John M. Lynch (ed.), Creationism and Scriptural Geology, 1817–1857. Bristol : Thoemmes Press, 2002. Pp. xxiv+2994. ISBN 1-85506-928-8. £595.00 (hardback). DOI : 10.1017/S0007087403265171

This seven-volume set is part of a series published by Thoemmes Press on ‘Evolution and Anti-evolution: the debates before and after Darwin’. If books with titles like Creationism and Scriptural Geology raise expectations of contemporary creationism in the USA and, more recently, in Britain and thoughts of those who are anti-science, take Genesis literally and claim that the Earth is only a few thousand years old, this edition of works from the early and mid-nineteenth century will disappoint. In selecting these volumes with more serious intent, John Lynch has been careful to illustrate a far more complex situation.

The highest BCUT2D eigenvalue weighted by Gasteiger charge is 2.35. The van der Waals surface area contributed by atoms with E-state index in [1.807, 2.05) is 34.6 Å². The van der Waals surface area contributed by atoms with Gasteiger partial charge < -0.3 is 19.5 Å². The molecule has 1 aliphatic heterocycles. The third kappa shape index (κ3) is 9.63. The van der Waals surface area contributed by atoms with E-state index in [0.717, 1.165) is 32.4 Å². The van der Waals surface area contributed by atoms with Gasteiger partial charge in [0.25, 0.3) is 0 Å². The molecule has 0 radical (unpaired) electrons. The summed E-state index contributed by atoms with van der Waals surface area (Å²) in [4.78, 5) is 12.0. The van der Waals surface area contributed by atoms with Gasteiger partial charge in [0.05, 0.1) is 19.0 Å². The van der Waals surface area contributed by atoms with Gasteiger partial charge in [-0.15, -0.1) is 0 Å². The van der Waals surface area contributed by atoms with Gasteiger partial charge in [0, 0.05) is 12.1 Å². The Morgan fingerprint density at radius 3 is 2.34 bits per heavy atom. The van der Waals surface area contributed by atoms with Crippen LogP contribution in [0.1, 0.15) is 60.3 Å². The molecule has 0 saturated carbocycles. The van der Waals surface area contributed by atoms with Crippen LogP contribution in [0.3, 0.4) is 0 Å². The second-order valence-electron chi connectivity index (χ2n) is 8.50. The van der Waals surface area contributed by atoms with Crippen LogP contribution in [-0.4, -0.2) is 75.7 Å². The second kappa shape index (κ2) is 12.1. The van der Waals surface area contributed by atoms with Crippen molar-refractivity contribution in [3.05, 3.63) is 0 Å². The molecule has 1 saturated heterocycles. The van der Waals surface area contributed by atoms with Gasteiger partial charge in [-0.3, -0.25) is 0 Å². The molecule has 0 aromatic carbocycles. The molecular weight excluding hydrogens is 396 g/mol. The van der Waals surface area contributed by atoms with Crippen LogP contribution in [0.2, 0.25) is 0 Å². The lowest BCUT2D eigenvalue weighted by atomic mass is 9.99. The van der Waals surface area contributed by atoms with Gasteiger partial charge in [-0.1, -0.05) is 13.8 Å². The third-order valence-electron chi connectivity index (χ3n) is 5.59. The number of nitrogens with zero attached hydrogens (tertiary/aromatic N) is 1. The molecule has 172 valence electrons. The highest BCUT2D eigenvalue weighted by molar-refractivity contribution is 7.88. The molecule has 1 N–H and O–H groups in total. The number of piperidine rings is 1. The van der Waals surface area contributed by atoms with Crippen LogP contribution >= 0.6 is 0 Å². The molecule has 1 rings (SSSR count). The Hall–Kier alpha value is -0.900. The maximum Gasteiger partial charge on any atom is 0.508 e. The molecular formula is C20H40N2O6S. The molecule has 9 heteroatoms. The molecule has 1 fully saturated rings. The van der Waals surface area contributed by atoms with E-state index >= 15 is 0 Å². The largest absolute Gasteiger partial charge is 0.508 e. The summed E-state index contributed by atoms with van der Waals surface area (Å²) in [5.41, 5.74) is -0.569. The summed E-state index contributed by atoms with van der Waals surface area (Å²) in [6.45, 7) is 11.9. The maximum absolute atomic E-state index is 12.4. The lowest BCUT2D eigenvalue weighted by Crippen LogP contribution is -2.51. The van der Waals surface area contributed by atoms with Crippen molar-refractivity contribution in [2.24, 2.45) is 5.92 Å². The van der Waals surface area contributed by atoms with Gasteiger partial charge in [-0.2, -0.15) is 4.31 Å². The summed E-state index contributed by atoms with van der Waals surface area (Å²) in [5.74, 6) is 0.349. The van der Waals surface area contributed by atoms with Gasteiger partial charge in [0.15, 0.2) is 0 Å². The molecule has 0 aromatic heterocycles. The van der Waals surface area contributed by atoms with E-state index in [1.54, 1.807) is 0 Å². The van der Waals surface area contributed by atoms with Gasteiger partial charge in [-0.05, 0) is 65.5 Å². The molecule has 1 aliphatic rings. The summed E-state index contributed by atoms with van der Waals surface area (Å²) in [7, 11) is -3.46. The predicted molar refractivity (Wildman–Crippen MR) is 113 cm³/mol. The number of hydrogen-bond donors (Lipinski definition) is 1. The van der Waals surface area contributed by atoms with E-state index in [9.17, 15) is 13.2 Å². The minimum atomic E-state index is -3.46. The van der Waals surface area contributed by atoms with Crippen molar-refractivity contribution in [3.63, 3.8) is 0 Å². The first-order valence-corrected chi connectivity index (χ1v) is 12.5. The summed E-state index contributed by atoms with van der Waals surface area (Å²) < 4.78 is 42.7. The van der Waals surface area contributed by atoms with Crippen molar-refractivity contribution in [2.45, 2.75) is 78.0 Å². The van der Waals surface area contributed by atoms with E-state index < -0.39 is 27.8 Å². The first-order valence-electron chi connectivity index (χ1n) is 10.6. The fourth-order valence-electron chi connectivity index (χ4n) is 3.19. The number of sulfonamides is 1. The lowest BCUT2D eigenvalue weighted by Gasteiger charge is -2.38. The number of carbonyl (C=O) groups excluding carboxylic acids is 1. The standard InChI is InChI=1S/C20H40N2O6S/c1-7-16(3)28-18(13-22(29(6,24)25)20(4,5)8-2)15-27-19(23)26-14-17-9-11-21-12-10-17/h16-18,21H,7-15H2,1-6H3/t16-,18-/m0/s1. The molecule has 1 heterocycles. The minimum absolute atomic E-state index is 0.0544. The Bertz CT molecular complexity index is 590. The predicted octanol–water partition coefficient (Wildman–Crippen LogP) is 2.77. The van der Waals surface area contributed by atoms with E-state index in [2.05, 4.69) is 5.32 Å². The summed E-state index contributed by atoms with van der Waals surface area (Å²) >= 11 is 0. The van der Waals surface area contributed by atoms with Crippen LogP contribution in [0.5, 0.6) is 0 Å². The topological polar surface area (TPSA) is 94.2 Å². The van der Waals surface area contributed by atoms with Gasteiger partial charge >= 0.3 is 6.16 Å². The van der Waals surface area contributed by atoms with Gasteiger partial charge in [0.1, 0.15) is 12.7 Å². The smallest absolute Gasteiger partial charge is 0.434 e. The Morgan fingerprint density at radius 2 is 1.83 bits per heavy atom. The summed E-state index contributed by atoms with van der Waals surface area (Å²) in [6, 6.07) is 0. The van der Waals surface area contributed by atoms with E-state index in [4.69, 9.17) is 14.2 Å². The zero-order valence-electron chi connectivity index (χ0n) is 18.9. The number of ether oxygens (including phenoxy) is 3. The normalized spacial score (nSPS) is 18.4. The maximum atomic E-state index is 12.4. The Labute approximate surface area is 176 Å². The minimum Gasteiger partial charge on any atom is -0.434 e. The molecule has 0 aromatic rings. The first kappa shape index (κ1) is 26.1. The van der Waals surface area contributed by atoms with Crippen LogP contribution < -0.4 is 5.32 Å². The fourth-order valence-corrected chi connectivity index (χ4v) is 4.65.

During the first six decades of the nineteenth century Christians published an immense number of books and tracts on the theme of Genesis and geology. Within Britain these were mostly by Evangelicals or other conservative Protestants with a theological commitment to the authority of the Bible and the reliability of its history. Some of these writers were very hostile to geology but others were either supportive of geology or, like William Buckland, geologists of some considerable skill. To select works for a seven-volume set was no easy task. Lynch chose eight authors who wrote from a strong Protestant perspective. Five were hostile to geology and three were supportive. Thomas Chalmers, John Pye Smith and Hugh Miller did not regard geology as infidel and each adopted interpretations of Genesis which allowed them to retain their evangelical beliefs. The hostile five were John Mellor Brown, an Anglican clergyman, Granville Penn, grandson of the founder of Pennsylvania and an Anglican layman, George Young, a Congregational minister, and two laymen: George Fairholme and John Murray. Only two had good field skills in geology: Miller, who needs no introduction, and George Young, who did some fine work around Whitby in the 1820s. Smith was the leading Congregationalist theologian of his generation and his book shows a first-rate knowledge and understanding of the geology of his day. No armchair scholar, Pye Smith wrote as if he used a geological hammer. In his doctoral thesis (partially reproduced in, the website associated with the creationist organization Answers in Genesis) Mortenson tried unsuccessfully to demonstrate Murray and Fairholme’s geological competence. The only weakness of Lynch’s selection is the absence of the Anglican clerical-geologists Buckland, Sedgwick, Conybeare and Henslow. John Lynch would have reinforced the argument of his essay if he had edited some of his chosen works (say removing Miller’s chapters on Scottish fossil flora) and replaced them with Buckland’s Vindiciae Geologicae (Oxford, 1820). This would demonstrate Buckland’s ‘creationist and scriptural’ perspective, which changed over the next decades.